Nigeria is set to build an efficient, productive and incorruptible centred workforce.
The Permanent Secretary, Federal Ministry of Labour and Employment, Mr William Alo said this would be anchored on four pillars of professionalism, enterprise content management system, entrepreneurship culture and enhanced welfare package for employees.
Mr Alo said this while addressing the plenary of the 108th Centenary Session of the International Labour Conference (ILC) on Monday in Geneva, Switzerland.
According to the Permanent Secretary, “the other area of interest identified by the International Labour Organisation ILO in charting the future of work, is the need to establish a Universal Labour Guarantee, which advocates, adequate living wage with a view to minimising the incidence of the working poor. ”
“The Nigerian Government under the leadership of President Muhammadu Buhari has keyed into these ideals by signing into law, a new National Minimum Wage Act which increased the National Minimum Wage by 66 per cent.
“This has consequential wage adjustment for all workers and translates into enhanced purchasing power of the Nigerian workers.
“Furthermore, the number of workers covered by the new National Minimum Wage Act has substantially increased in line with the demand of the ILO over the years…This will ultimately pull many workers out of the vicious cycle of poverty thereby stimulating investment, economic growth and wealth creation,” he said.
Economic and social policies
Mr Alo stated that Nigeria agreed with the ILO that labour, being the most critical factor of production should be the fulcrum of economic and social policies if the world is to have a just, fair equitable and egalitarian society in the future.
“In view of this, the Government of Nigeria inaugurated and launched the 2017-2020 Federal Civil Service Strategy and Implementation Plan for the purpose of improving and developing capacity in the public sector towards advancing the nation’s economy,”Mr Alo said.
The Permanent Secretary, however, said that one aspect of the Future of Work Initiative that the Nigerian government has provided was the social protection schemes, which include social insurance schemes for workers and the vulnerable segment of the society.
“It is worth noting that for the first time in the history of Nigeria, the present administration’s social investment programme stands out clearly as the largest and most effective social investment programme in Africa.
“It involves Home Grown School Feeding Programme for over nine million pupils, Conditional Cash Transfer to almost three hundred thousand Nigerians and the Government Enterprise and Empowerment Programme (GEEP), which financially empowers small and medium scale businesses…These programmes among others are geared toward overcoming the daunting unemployment challenges and eradication of poverty.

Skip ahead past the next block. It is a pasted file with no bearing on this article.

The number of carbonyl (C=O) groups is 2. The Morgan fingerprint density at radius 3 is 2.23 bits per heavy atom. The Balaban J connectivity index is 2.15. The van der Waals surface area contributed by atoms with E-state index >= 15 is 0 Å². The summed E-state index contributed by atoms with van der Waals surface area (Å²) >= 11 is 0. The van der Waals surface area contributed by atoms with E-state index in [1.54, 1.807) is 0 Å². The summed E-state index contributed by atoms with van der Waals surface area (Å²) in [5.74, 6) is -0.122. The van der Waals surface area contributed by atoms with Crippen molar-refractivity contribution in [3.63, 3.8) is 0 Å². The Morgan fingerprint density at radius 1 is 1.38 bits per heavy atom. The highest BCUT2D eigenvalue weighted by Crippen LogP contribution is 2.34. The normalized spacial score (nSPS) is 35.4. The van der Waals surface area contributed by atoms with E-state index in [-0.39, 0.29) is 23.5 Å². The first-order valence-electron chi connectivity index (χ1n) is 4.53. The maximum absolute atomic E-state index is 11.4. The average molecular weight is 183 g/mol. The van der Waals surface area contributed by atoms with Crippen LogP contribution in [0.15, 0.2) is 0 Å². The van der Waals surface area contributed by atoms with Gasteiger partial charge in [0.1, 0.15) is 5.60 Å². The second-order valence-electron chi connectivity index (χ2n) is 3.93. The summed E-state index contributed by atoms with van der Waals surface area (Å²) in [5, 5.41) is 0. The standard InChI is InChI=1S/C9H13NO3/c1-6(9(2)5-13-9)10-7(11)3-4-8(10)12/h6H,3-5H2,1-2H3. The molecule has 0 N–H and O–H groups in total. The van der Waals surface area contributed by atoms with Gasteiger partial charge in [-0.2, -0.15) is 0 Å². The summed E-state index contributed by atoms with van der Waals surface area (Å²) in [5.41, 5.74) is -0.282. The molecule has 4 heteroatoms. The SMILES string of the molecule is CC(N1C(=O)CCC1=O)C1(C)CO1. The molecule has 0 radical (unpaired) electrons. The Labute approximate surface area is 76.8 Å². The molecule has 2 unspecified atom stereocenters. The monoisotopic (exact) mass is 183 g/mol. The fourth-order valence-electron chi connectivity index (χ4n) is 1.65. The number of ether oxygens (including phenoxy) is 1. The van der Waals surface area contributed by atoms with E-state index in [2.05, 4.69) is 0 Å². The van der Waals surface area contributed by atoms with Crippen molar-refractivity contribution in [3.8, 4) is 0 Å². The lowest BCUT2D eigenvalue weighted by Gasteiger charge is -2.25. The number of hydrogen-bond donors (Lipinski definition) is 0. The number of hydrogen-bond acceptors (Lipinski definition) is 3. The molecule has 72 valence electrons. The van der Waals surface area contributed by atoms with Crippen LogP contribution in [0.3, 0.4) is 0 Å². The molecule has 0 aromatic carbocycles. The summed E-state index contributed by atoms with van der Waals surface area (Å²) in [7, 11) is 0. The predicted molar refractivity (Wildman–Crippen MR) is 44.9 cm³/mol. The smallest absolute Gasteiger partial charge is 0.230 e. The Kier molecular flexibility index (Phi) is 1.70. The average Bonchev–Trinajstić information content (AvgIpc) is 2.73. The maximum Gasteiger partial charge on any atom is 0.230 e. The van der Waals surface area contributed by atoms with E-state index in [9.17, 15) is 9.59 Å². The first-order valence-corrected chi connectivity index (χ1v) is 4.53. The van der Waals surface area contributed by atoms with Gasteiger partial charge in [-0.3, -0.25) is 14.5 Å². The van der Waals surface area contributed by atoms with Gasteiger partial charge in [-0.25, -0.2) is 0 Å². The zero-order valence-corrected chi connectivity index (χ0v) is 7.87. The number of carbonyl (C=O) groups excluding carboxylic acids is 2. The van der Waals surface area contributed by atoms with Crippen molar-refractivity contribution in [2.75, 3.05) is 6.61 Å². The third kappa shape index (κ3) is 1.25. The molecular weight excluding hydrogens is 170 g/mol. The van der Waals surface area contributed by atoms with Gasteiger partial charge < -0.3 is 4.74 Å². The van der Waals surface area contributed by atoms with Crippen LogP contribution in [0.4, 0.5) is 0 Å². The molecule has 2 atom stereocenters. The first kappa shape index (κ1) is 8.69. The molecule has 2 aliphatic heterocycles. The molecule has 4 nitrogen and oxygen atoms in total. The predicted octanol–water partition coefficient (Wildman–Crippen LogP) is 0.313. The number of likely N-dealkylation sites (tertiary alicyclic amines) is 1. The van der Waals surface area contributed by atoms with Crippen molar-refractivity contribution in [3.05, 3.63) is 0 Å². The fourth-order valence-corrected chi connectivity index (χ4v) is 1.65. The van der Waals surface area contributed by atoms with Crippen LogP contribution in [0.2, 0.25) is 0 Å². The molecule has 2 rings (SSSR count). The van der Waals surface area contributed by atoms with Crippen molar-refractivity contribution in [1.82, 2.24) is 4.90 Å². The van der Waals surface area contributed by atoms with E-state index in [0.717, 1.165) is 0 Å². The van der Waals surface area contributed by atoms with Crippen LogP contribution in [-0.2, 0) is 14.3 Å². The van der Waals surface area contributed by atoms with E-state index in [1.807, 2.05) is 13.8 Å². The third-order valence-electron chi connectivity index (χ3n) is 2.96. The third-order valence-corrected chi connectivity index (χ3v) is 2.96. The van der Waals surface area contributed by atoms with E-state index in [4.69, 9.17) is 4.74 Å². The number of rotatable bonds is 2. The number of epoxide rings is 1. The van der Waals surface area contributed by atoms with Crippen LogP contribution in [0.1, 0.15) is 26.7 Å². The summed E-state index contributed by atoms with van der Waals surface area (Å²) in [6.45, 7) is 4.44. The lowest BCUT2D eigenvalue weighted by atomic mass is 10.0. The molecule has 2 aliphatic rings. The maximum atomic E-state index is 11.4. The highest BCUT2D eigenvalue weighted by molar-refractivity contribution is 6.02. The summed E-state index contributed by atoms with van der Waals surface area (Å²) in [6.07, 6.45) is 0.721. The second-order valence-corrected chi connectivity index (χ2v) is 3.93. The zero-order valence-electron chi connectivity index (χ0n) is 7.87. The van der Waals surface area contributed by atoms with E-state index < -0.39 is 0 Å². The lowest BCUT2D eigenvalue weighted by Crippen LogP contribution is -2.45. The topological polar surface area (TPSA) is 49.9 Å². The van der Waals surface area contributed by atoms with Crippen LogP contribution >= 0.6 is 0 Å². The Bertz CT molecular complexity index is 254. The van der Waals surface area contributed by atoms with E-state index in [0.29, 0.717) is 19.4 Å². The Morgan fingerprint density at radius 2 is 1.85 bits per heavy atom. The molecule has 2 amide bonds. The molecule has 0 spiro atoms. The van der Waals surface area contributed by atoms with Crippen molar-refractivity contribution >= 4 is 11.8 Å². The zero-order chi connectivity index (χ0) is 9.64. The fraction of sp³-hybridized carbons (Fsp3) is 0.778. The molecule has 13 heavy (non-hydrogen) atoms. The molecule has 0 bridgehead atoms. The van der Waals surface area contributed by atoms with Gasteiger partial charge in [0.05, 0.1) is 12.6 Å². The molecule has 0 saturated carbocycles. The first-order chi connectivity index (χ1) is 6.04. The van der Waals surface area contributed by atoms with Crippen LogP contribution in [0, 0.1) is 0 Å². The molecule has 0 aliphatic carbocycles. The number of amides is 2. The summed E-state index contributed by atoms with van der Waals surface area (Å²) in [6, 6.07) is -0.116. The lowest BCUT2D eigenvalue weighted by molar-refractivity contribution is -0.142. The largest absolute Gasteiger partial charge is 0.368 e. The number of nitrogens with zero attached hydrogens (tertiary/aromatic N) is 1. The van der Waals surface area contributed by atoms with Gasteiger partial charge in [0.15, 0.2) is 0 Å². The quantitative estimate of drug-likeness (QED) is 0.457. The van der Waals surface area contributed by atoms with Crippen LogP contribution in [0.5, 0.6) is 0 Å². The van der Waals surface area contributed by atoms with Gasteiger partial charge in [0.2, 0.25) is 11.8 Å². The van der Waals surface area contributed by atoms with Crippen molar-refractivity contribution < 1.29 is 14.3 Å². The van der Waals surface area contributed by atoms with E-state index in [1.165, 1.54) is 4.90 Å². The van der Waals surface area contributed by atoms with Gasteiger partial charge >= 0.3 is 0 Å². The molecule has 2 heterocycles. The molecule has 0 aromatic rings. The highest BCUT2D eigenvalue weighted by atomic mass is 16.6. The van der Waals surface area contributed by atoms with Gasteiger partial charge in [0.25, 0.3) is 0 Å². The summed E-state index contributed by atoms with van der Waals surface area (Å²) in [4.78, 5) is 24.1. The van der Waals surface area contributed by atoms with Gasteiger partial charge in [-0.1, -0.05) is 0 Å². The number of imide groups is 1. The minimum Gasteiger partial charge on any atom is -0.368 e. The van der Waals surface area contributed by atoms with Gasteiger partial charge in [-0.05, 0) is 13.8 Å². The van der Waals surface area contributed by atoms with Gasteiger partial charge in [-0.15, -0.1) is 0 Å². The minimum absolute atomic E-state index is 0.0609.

“We also strongly believe that the future of the ILO depends on how we continue to reaffirm and uphold the democratic principles and values of the organisation by removing discrimination and isolation thereby promoting inclusiveness and equity of representation of all regions in the governance structures of the organisation.
“Therefore, as we prepare to adopt a new Centenary Declaration based on social justice and inclusiveness, Nigeria restates that the ILO should correct the international arrangement of reserving permanent seats for Countries of Chief Industrial Importance,” Mr Alo stressed.
He called on the ILO Director-General, Mr Guy Ryder to revisit Nigeria’s request for the upgrading of the ILO Country Office in Abuja that covers Ghana, Sierra-Leone, Liberia and the Gambia to the status of a Decent Work Sub-regional Office to serve the English speaking countries of West Africa.
“This is because it has become clear that the office in Senegal can no longer effectively serve the technical assistance requirements of the sub-region.
“In the same vein, we renew our demand for the employment of more Nigerian professionals into the office in order to bridge the under-representation of Nigeria in the ILO workforce bearing in mind Nigeria’s status and contributions to the organisation,” he said.
The theme of the 2019 Conference is “Work for a Brighter Future.”
The ILC, which is also known as the ‘World Parliament of Labour’, is an annual meeting of the ILO.
Nearly 6,000 delegates representing Governments, Workers and Employers from the ILO’s 187 Member States are attending the Conference scheduled to end on the 21st of June.
The Permanent Secretary Federal Ministry of Labour and Employment, is leading the Nigerian delegation to the Conference.